As a child, Devon Haselrig would place his blanket on the floor, set up his toy piano and play the music that stirred his soul.
And he already had some singers backing him. Haselrig would surround himself with his dolls, who, in their own way, joined in with the joyous sounds.
“They were my choir,” Haselrig said. “They were my people that sang and got happy because they were singing ‘This Little Light of Mine’ and ‘Rock My Soul (In the Bosom of Abraham).’ ”
He was inspired by music, specifically the piano, from as early as 3 years old.
“The desire to play piano haunted me,” Haselrig said.
But, at home, he was not allowed to play the family’s big, black piano because he was not trained. So, he got a toy piano for Christmas one year.
“My desire to play piano got me a children’s piano that was just the right size and the right height for me. … I got that little pretty red piano,” Haselrig said. “Oh my God, I loved it beyond any other toy that I had, and I had quite a few.”
Those early performances provided the foundation for Haselrig’s life in music – playing gospel, jazz and R&B.
“If you wanted to understand me, you have to go to Romans, 12th chapter,” Haselrig said. “It talks about being a living sacrifice, holy and acceptable. I guess I was acceptable to God. I gave my life. Romans, 12th chapter sums up my life doing this.”
Romans:12 reads, in part: “We have different gifts, according to the grace given to each of us. If your gift is prophesying, then prophesy in accordance with your faith; if it is serving, then serve; if it is teaching, then teach; if it is to encourage, then give encouragement; if it is giving, then give generously; if it is to lead, do it diligently; if it is to show mercy, do it cheerfully.”
Haselrig said: “When you’re gifted with your gift, when you are blessed and endowed, use it until you use it up. I was blessed. I’ve been blessed.”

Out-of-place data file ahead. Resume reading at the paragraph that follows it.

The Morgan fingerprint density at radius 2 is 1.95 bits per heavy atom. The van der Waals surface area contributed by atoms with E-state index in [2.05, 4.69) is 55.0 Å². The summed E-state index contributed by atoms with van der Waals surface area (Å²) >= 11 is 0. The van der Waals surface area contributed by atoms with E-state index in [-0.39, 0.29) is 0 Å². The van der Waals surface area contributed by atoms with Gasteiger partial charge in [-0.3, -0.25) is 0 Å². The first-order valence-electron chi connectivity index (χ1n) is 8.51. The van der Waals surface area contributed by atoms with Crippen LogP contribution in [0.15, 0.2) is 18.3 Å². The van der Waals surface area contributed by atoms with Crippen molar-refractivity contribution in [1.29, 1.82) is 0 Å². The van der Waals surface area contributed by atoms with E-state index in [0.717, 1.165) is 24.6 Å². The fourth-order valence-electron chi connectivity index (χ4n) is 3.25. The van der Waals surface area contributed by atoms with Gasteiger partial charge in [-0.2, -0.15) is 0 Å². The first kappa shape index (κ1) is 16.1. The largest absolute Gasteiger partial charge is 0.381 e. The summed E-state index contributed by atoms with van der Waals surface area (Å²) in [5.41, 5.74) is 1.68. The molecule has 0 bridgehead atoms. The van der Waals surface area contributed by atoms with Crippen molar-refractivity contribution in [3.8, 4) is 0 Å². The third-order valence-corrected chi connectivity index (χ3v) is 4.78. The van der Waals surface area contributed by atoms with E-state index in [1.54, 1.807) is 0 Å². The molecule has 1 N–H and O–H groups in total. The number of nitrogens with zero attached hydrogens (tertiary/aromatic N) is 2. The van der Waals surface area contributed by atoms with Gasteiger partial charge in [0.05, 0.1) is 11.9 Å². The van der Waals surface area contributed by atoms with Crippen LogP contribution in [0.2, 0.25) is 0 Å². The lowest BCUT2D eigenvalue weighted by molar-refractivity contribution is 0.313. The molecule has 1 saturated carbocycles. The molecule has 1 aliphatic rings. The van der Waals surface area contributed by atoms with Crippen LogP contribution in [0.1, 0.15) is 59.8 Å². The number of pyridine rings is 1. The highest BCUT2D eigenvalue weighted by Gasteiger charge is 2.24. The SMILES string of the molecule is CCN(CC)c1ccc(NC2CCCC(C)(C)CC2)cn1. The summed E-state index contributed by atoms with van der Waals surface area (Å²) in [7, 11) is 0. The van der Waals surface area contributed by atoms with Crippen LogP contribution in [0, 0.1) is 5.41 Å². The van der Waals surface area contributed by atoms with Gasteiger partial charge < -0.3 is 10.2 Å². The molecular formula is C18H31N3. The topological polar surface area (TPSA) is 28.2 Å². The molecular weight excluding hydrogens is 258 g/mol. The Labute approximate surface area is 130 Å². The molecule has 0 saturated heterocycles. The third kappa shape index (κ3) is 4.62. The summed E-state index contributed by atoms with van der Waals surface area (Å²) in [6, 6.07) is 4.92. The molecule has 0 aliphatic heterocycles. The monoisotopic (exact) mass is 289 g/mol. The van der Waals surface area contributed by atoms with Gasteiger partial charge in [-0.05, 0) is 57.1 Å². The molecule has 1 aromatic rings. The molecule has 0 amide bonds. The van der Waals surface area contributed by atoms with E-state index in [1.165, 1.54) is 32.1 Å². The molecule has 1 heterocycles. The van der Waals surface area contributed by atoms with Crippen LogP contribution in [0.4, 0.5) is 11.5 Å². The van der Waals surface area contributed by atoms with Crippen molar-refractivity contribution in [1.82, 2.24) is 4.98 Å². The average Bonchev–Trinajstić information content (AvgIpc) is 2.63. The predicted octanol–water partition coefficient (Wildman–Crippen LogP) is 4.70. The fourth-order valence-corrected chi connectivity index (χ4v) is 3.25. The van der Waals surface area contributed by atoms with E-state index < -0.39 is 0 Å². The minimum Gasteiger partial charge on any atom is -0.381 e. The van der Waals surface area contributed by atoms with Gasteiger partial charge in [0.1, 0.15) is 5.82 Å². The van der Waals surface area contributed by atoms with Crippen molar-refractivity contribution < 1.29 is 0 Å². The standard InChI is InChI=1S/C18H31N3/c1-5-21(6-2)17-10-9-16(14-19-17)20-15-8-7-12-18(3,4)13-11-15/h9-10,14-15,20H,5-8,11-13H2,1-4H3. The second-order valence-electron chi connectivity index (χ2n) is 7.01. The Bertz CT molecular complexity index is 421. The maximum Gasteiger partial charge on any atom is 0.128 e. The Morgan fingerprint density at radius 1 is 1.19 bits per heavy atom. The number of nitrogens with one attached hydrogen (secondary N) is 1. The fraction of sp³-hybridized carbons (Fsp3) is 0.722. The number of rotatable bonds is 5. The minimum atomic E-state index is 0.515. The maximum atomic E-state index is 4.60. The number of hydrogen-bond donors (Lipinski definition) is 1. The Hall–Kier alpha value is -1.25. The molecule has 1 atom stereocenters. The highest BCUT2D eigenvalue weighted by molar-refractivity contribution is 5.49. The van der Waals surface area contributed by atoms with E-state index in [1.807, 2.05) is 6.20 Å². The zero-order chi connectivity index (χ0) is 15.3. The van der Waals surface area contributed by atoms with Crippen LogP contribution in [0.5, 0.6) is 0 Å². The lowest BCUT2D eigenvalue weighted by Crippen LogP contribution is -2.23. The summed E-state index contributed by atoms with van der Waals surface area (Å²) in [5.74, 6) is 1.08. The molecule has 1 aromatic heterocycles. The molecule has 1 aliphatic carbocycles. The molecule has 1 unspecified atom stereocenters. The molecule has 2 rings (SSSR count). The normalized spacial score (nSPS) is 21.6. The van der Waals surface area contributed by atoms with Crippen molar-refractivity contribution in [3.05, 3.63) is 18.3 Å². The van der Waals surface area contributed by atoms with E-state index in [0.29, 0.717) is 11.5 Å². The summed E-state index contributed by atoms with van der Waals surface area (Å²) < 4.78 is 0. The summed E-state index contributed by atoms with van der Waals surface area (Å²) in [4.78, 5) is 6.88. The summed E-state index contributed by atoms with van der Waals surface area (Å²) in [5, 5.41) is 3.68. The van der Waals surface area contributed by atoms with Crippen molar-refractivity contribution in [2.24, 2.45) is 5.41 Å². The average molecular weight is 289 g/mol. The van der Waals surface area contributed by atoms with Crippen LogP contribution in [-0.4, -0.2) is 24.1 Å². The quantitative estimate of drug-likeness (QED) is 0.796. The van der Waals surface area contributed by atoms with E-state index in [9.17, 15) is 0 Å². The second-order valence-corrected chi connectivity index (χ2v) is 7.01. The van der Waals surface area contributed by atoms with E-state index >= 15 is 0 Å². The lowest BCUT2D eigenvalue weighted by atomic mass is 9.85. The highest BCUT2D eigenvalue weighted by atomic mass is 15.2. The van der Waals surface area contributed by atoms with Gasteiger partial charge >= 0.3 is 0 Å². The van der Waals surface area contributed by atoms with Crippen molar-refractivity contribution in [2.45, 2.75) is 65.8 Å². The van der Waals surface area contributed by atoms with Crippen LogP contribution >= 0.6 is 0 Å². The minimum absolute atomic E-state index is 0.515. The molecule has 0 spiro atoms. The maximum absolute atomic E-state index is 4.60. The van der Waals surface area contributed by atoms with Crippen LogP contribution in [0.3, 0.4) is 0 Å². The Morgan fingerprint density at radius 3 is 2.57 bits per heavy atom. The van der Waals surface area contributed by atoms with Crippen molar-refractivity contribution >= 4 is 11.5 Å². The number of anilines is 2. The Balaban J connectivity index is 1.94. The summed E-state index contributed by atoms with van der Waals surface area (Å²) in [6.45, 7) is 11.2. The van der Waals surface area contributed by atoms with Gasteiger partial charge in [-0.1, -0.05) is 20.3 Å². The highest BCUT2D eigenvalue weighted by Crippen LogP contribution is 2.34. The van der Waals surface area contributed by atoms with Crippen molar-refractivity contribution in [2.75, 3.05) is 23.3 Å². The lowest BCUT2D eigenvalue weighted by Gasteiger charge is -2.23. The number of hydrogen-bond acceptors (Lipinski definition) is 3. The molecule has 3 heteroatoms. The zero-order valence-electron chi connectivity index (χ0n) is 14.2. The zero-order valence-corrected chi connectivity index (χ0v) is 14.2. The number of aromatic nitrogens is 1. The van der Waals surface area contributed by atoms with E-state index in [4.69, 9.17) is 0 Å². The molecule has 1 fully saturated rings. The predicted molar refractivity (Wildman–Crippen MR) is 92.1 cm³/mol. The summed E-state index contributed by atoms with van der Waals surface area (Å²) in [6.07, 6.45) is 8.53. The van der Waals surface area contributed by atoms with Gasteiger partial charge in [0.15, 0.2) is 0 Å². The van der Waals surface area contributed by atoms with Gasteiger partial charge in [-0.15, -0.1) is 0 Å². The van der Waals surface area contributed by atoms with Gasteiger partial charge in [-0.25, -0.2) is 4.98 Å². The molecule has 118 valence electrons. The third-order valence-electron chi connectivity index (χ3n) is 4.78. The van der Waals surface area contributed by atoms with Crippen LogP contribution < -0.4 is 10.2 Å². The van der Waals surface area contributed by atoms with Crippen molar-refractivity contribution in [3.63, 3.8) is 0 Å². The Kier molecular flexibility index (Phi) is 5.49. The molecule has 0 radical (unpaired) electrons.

Haselrig has used his talent playing music in local houses of worship – including Pleasant Hill Baptist Church, Bethel A.M.E. Church, Shiloh Baptist Church, First Cambria A.M.E. Zion, Mount Sinai Institutional Baptist Church, Roxbury Church of the Brethren, St. James Missionary Baptist Church and First Presbyterian Church – throughout his life.
“It has been an honor and a blessing to have served my community for over 45 years,” he said.
In December 1974, Haselrig, then a teenager, played his first church service at Pleasant Hill Baptist Church, where the Rev. Andrew W. Tilly served as pastor.
Haselrig learned under the tutelage of the church’s music director, Bill Cashaw.
“He took me under his wing,” Haselrig said.
“He formed my raw talent that came in me as a 3-year-old child. … I wanted to play more than eat. I wanted to play more than life. And he gave me that opportunity.”
‘A great delegation’
Haselrig took lessons from Cashaw and Bobby Holmes, a professional musician who had returned to Johnstown.
Later, in the 1970s, he performed with “Gospel Train,” a community choir for young people, led by Gwendolyn Triplin-Carter, music director at Bethel A.M.E. Church in Prospect.
Those connections helped him develop a solid reputation as a musician around town.